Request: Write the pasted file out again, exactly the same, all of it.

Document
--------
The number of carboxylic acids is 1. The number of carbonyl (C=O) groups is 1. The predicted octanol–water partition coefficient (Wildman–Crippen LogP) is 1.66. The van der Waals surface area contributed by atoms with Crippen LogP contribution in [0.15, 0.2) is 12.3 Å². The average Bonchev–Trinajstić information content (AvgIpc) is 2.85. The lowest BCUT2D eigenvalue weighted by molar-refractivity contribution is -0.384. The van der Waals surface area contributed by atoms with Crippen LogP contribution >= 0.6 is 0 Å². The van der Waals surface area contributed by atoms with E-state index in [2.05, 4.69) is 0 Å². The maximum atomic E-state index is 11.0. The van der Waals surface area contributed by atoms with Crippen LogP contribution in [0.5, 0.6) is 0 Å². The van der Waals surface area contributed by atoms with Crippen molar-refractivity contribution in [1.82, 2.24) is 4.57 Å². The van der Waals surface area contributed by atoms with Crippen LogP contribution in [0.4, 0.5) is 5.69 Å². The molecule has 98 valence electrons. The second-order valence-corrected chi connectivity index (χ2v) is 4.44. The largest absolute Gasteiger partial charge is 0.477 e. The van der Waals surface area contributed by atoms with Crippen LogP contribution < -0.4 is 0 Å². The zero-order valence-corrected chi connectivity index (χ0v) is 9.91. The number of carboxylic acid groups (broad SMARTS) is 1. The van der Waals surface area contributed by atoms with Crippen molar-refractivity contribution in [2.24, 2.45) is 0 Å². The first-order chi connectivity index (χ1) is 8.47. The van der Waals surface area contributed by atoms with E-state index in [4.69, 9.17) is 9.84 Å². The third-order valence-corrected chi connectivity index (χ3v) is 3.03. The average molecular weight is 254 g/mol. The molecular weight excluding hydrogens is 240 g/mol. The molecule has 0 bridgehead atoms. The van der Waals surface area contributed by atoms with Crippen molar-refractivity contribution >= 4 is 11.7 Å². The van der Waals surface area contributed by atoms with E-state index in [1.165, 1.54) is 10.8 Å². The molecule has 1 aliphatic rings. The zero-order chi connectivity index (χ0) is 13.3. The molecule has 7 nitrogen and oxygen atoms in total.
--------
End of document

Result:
The number of carboxylic acids is 1. The number of carbonyl (C=O) groups is 1. The predicted octanol–water partition coefficient (Wildman–Crippen LogP) is 1.66. The van der Waals surface area contributed by atoms with Crippen LogP contribution in [0.15, 0.2) is 12.3 Å². The average Bonchev–Trinajstić information content (AvgIpc) is 2.85. The lowest BCUT2D eigenvalue weighted by molar-refractivity contribution is -0.384. The van der Waals surface area contributed by atoms with Crippen LogP contribution >= 0.6 is 0 Å². The van der Waals surface area contributed by atoms with E-state index in [2.05, 4.69) is 0 Å². The maximum atomic E-state index is 11.0. The van der Waals surface area contributed by atoms with Crippen LogP contribution in [0.5, 0.6) is 0 Å². The van der Waals surface area contributed by atoms with Crippen molar-refractivity contribution in [1.82, 2.24) is 4.57 Å². The van der Waals surface area contributed by atoms with Crippen LogP contribution in [0.4, 0.5) is 5.69 Å². The molecule has 98 valence electrons. The second-order valence-corrected chi connectivity index (χ2v) is 4.44. The largest absolute Gasteiger partial charge is 0.477 e. The van der Waals surface area contributed by atoms with Crippen LogP contribution < -0.4 is 0 Å². The zero-order valence-corrected chi connectivity index (χ0v) is 9.91. The number of carboxylic acid groups (broad SMARTS) is 1. The van der Waals surface area contributed by atoms with Crippen molar-refractivity contribution in [2.24, 2.45) is 0 Å². The first-order chi connectivity index (χ1) is 8.47. The van der Waals surface area contributed by atoms with E-state index in [4.69, 9.17) is 9.84 Å². The third-order valence-corrected chi connectivity index (χ3v) is 3.03. The average molecular weight is 254 g/mol. The molecular weight excluding hydrogens is 240 g/mol. The molecule has 0 bridgehead atoms. The van der Waals surface area contributed by atoms with Crippen molar-refractivity contribution >= 4 is 11.7 Å². The van der Waals surface area contributed by atoms with E-state index in [1.165, 1.54) is 10.8 Å². The molecule has 1 aliphatic rings. The zero-order chi connectivity index (χ0) is 13.3. The molecule has 7 nitrogen and oxygen atoms in total.